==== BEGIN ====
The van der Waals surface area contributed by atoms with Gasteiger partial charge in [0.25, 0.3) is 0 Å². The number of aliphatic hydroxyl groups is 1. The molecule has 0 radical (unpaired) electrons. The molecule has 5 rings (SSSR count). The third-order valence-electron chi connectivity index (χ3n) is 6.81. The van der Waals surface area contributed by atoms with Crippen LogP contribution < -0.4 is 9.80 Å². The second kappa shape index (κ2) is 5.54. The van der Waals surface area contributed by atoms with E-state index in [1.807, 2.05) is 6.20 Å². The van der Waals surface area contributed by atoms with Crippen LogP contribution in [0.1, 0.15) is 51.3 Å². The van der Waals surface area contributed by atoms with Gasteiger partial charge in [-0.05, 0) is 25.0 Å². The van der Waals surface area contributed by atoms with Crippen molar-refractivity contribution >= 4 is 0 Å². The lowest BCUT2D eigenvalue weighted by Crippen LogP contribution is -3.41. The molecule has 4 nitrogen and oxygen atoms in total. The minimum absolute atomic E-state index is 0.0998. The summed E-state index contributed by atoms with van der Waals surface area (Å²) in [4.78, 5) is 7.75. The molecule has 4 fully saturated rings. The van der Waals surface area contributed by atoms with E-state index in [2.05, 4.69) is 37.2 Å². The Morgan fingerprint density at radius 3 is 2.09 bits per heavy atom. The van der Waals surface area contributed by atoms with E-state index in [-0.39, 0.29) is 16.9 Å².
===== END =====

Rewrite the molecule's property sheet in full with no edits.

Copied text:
The van der Waals surface area contributed by atoms with Gasteiger partial charge in [0.25, 0.3) is 0 Å². The number of aliphatic hydroxyl groups is 1. The molecule has 0 radical (unpaired) electrons. The molecule has 5 rings (SSSR count). The third-order valence-electron chi connectivity index (χ3n) is 6.81. The van der Waals surface area contributed by atoms with Crippen LogP contribution < -0.4 is 9.80 Å². The second kappa shape index (κ2) is 5.54. The van der Waals surface area contributed by atoms with E-state index in [1.807, 2.05) is 6.20 Å². The van der Waals surface area contributed by atoms with Crippen LogP contribution in [0.1, 0.15) is 51.3 Å². The van der Waals surface area contributed by atoms with Gasteiger partial charge in [-0.05, 0) is 25.0 Å². The van der Waals surface area contributed by atoms with Crippen molar-refractivity contribution >= 4 is 0 Å². The lowest BCUT2D eigenvalue weighted by Crippen LogP contribution is -3.41. The molecule has 4 nitrogen and oxygen atoms in total. The minimum absolute atomic E-state index is 0.0998. The summed E-state index contributed by atoms with van der Waals surface area (Å²) in [4.78, 5) is 7.75. The molecule has 4 fully saturated rings. The van der Waals surface area contributed by atoms with E-state index in [2.05, 4.69) is 37.2 Å². The Morgan fingerprint density at radius 3 is 2.09 bits per heavy atom. The van der Waals surface area contributed by atoms with E-state index in [-0.39, 0.29) is 16.9 Å².